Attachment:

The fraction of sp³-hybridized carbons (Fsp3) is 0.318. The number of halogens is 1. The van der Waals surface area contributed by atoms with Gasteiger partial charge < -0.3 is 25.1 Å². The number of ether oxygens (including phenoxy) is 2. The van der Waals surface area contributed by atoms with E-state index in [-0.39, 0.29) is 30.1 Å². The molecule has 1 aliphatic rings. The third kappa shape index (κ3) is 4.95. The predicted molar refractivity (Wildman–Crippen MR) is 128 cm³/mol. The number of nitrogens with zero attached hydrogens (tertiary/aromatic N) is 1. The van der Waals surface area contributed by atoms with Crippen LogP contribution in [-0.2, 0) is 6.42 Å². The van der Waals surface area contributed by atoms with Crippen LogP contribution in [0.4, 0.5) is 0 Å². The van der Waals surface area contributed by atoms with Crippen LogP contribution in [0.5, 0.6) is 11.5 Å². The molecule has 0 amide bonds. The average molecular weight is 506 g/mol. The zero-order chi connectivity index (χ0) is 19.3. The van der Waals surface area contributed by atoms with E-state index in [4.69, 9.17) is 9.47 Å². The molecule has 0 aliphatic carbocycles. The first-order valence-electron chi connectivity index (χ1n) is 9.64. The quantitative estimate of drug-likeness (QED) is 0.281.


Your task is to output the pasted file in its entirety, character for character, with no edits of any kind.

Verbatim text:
The fraction of sp³-hybridized carbons (Fsp3) is 0.318. The number of halogens is 1. The van der Waals surface area contributed by atoms with Gasteiger partial charge < -0.3 is 25.1 Å². The number of ether oxygens (including phenoxy) is 2. The van der Waals surface area contributed by atoms with E-state index in [-0.39, 0.29) is 30.1 Å². The molecule has 1 aliphatic rings. The third kappa shape index (κ3) is 4.95. The predicted molar refractivity (Wildman–Crippen MR) is 128 cm³/mol. The number of nitrogens with zero attached hydrogens (tertiary/aromatic N) is 1. The van der Waals surface area contributed by atoms with Crippen LogP contribution in [-0.2, 0) is 6.42 Å². The van der Waals surface area contributed by atoms with Crippen LogP contribution in [0.4, 0.5) is 0 Å². The van der Waals surface area contributed by atoms with Crippen LogP contribution in [0.5, 0.6) is 11.5 Å². The molecule has 0 amide bonds. The average molecular weight is 506 g/mol. The zero-order chi connectivity index (χ0) is 19.3. The van der Waals surface area contributed by atoms with E-state index in [4.69, 9.17) is 9.47 Å². The molecule has 0 aliphatic carbocycles. The first-order valence-electron chi connectivity index (χ1n) is 9.64. The quantitative estimate of drug-likeness (QED) is 0.281.